13 July 2010

History of Pregnancy-Linked Diabetes Helps Predict Its Return

Women who developed the condition before have much greater risk of recurrence, study finds

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MONDAY, July 12 (HealthDay News) -- Women who had gestational diabetes in their first and second pregnancies are at greatly increased risk for the condition in future pregnancies, a new study finds.

Gestational diabetes can lead to early delivery, cesarean section and type 2 diabetes in the mother, and may increase a child's risk of developing diabetes and obesity later in life.

"Because of the silent nature of gestational diabetes, it is important to identify early those who are at risk and watch them closely during their prenatal care," lead author Dr. Darios Getahun, a research scientist/epidemiologist in the research and evaluation department at Kaiser Permanente Southern California, said in a Kaiser news release.

In this study, researchers analyzed the medical history of more than 65,000 women who delivered babies at a Kaiser Permanente Southern California medical center between 1991 and 2008.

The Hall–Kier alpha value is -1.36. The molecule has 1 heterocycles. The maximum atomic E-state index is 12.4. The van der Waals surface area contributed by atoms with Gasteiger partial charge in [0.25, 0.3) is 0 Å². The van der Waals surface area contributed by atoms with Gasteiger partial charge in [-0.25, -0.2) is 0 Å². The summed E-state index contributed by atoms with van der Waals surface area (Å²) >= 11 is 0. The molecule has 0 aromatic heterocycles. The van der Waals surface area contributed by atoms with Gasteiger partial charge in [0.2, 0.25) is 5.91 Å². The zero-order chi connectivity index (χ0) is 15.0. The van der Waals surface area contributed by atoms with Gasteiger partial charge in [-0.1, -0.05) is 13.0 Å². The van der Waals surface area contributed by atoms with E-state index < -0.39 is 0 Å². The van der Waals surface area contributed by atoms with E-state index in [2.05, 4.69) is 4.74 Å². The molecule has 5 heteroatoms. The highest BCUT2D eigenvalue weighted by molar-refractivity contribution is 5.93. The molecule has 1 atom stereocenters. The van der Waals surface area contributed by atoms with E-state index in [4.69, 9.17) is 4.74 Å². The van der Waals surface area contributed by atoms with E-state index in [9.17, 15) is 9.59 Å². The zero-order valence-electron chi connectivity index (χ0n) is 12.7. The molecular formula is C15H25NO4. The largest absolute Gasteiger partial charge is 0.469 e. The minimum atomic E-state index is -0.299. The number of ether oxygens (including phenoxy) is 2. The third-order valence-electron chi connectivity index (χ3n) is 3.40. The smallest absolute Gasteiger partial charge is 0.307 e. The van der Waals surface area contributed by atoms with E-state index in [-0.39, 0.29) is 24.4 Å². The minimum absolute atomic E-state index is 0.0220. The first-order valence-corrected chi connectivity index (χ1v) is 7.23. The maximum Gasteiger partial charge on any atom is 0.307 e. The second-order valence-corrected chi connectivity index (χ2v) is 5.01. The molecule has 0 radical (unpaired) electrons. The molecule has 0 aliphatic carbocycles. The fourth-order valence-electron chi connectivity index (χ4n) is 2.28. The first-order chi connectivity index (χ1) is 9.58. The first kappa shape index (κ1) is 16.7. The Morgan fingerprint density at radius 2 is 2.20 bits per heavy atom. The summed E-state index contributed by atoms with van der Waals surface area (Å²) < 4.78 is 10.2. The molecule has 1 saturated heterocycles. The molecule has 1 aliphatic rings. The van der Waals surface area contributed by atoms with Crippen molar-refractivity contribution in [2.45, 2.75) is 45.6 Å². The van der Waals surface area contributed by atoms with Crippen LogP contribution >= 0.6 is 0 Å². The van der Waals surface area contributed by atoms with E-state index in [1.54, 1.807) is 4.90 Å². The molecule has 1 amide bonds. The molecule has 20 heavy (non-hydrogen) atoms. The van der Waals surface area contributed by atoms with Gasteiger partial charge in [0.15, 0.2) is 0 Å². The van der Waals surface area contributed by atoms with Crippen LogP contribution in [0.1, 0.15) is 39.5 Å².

Compared to women who didn't have gestational diabetes in their first and second pregnancies, those who had the condition in their first but not second pregnancies were more than six times as likely to develop it in their third pregnancy. Women who had gestational diabetes in their first and second pregnancies were almost 26 times more likely to have it during their third pregnancy, the team report.

The risk of gestational diabetes recurrence was higher in Hispanics and Asian/Pacific Islanders than in whites. Recurrence was also more common in women 30 and older and in those with a longer period of time between any two of their successive pregnancies.

The findings, published online in the American Journal of Obstetrics and Gynecology, highlight the importance of educating and counseling pregnant women who developed gestational diabetes in a previous pregnancy, said the researchers.

"Clinicians should be aware and counsel potential pregnant women about their increased risk and that early detection and initiation of treatment is important, because unrecognized or untreated gestational diabetes is likely to lead to adverse maternal and fetal outcomes," Getahun said.

More information

The U.S. National Institute of Child Health and Human Development has more about gestational diabetes.


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